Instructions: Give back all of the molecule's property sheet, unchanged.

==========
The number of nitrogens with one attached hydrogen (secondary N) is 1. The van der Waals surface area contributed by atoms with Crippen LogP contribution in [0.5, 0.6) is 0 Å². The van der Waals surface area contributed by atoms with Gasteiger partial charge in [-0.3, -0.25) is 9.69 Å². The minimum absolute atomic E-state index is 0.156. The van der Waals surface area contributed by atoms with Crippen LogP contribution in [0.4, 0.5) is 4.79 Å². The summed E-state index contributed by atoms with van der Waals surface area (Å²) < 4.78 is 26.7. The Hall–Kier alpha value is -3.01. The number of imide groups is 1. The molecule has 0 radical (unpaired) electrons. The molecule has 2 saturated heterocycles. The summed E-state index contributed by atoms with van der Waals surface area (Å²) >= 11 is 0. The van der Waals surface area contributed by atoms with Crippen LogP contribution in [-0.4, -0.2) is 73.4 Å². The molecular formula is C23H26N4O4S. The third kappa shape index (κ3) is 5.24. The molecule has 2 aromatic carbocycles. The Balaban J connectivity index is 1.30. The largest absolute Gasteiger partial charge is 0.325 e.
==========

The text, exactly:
The number of nitrogens with one attached hydrogen (secondary N) is 1. The van der Waals surface area contributed by atoms with Crippen LogP contribution in [0.5, 0.6) is 0 Å². The van der Waals surface area contributed by atoms with Gasteiger partial charge in [-0.3, -0.25) is 9.69 Å². The minimum absolute atomic E-state index is 0.156. The van der Waals surface area contributed by atoms with Crippen LogP contribution in [0.4, 0.5) is 4.79 Å². The summed E-state index contributed by atoms with van der Waals surface area (Å²) < 4.78 is 26.7. The Hall–Kier alpha value is -3.01. The number of imide groups is 1. The molecule has 0 radical (unpaired) electrons. The molecule has 2 saturated heterocycles. The summed E-state index contributed by atoms with van der Waals surface area (Å²) >= 11 is 0. The van der Waals surface area contributed by atoms with Crippen LogP contribution in [-0.4, -0.2) is 73.4 Å². The molecular formula is C23H26N4O4S. The third kappa shape index (κ3) is 5.24. The molecule has 2 aromatic carbocycles. The Balaban J connectivity index is 1.30. The largest absolute Gasteiger partial charge is 0.325 e.